For years, the key ethic for safe, sustainable data sharing was anonymization. As long as a researcher or organization took steps to anonymize datasets, they could be freely used and shared. This notion was even embedded in law and policy. For example, laws like the Health Insurance Portability and Accountability Act (HIPAA) Privacy Rule and the European Union's Data Protection Directive facilitate sharing of anonymized datasets with fewer if any restrictions placed upon datasets that contain personal information.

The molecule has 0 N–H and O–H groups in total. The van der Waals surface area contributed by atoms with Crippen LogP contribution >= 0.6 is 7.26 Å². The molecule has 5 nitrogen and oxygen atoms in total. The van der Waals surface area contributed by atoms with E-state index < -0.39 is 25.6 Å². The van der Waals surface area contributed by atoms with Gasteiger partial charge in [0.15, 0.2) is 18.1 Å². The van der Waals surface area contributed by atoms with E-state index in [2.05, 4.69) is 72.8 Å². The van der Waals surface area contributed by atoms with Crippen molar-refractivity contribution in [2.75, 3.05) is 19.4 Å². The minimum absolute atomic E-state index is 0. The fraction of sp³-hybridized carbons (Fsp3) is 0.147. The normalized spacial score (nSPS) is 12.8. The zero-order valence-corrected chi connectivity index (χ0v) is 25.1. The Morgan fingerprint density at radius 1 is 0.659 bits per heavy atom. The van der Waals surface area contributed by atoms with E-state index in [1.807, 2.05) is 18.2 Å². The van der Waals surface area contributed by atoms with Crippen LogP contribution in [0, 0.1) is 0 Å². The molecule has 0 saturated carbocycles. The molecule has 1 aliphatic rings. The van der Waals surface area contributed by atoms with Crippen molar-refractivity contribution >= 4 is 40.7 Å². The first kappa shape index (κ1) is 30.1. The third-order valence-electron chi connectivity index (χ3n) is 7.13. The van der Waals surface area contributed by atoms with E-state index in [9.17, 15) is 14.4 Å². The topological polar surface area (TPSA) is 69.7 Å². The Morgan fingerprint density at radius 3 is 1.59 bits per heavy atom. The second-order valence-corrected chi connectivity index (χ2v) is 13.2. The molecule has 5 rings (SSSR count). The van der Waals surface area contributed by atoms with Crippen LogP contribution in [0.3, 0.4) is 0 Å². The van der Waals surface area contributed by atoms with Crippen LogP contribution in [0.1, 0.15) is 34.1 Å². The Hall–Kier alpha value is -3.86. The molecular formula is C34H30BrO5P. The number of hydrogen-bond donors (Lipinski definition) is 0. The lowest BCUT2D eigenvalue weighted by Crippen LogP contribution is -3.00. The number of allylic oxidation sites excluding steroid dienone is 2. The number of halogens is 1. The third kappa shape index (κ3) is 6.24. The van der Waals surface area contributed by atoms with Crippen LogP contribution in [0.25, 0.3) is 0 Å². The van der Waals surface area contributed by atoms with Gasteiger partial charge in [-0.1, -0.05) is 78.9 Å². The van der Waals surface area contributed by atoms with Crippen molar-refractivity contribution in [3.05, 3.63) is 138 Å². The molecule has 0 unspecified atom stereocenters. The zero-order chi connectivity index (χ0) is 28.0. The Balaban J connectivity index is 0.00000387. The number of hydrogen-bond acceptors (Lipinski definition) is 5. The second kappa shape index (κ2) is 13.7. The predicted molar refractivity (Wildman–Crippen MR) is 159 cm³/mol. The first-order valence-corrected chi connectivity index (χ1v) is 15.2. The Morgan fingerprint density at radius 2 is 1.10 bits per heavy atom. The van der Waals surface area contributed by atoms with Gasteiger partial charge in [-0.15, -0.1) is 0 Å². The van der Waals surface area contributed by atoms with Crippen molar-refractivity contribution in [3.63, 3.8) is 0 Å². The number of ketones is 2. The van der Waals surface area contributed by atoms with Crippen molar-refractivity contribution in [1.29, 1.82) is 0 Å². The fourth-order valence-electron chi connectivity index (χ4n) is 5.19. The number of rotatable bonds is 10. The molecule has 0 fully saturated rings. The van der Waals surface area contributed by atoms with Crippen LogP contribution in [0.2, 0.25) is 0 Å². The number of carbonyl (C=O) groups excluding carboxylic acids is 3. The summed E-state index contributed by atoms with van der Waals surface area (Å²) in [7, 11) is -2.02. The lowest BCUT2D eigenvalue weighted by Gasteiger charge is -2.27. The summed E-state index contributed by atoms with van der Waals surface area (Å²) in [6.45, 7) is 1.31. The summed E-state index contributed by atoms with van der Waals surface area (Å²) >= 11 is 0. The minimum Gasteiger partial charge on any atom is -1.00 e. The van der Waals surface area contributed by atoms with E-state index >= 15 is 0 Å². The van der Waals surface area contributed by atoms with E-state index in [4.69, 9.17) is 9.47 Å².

But it turns out that "anonymization" is not foolproof. The possibility of correctly identifying people and attributes from anonymized datasets has sparked one of the most lively and important debates in privacy law. In the past 20 years, researchers have shown that individuals can be identified in many different datasets once thought to have been fully protected by means of de-identification.a,7 In particular, a trio of well-known cases of re-identification has called into question the validity of the de-identification methods on which privacy law and policy, like the HIPAA privacy rule, relies. A governor and Netflix and AOL customers were all accurately identified from purportedly anonymized data. In each case, an adversary took advantage of auxiliary information to link an individual to a record in the de-identified dataset.
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